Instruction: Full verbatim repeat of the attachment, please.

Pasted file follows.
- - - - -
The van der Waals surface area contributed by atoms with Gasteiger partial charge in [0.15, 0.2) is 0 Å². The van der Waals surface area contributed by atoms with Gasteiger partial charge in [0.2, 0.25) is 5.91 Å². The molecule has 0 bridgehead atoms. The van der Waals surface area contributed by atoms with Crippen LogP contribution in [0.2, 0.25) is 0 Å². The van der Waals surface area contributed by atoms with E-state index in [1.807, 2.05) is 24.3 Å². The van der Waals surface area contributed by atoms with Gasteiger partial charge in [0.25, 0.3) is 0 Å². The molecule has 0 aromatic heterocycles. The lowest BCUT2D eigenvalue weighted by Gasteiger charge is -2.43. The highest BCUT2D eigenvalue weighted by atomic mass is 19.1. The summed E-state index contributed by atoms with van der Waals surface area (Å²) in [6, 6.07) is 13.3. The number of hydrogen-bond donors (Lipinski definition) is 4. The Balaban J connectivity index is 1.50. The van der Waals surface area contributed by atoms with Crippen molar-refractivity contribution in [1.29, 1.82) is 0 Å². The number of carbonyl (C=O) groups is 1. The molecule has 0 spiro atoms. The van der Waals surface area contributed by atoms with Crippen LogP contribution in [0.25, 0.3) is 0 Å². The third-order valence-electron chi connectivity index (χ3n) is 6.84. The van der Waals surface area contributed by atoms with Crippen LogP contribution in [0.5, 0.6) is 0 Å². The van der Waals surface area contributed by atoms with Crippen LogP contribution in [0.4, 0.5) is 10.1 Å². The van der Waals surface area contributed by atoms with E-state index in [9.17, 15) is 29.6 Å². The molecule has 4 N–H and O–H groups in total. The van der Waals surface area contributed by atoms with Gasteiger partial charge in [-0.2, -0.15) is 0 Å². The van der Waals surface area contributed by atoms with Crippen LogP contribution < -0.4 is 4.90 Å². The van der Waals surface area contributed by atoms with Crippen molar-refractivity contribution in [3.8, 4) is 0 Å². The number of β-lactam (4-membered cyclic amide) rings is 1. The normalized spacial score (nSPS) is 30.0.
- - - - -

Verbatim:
The van der Waals surface area contributed by atoms with Gasteiger partial charge in [0.15, 0.2) is 0 Å². The van der Waals surface area contributed by atoms with Gasteiger partial charge in [0.2, 0.25) is 5.91 Å². The molecule has 0 bridgehead atoms. The van der Waals surface area contributed by atoms with Crippen LogP contribution in [0.2, 0.25) is 0 Å². The van der Waals surface area contributed by atoms with E-state index in [1.807, 2.05) is 24.3 Å². The van der Waals surface area contributed by atoms with Gasteiger partial charge in [0.25, 0.3) is 0 Å². The molecule has 0 aromatic heterocycles. The lowest BCUT2D eigenvalue weighted by Gasteiger charge is -2.43. The highest BCUT2D eigenvalue weighted by atomic mass is 19.1. The summed E-state index contributed by atoms with van der Waals surface area (Å²) in [6, 6.07) is 13.3. The number of hydrogen-bond donors (Lipinski definition) is 4. The Balaban J connectivity index is 1.50. The van der Waals surface area contributed by atoms with Crippen molar-refractivity contribution in [1.29, 1.82) is 0 Å². The number of carbonyl (C=O) groups is 1. The molecule has 0 spiro atoms. The van der Waals surface area contributed by atoms with Crippen LogP contribution in [0.25, 0.3) is 0 Å². The third-order valence-electron chi connectivity index (χ3n) is 6.84. The van der Waals surface area contributed by atoms with Crippen LogP contribution in [0.5, 0.6) is 0 Å². The van der Waals surface area contributed by atoms with Crippen LogP contribution in [0.4, 0.5) is 10.1 Å². The van der Waals surface area contributed by atoms with E-state index in [9.17, 15) is 29.6 Å². The molecule has 4 N–H and O–H groups in total. The van der Waals surface area contributed by atoms with Gasteiger partial charge in [-0.2, -0.15) is 0 Å². The van der Waals surface area contributed by atoms with Crippen LogP contribution < -0.4 is 4.90 Å². The van der Waals surface area contributed by atoms with Crippen molar-refractivity contribution in [3.8, 4) is 0 Å². The number of β-lactam (4-membered cyclic amide) rings is 1. The normalized spacial score (nSPS) is 30.0.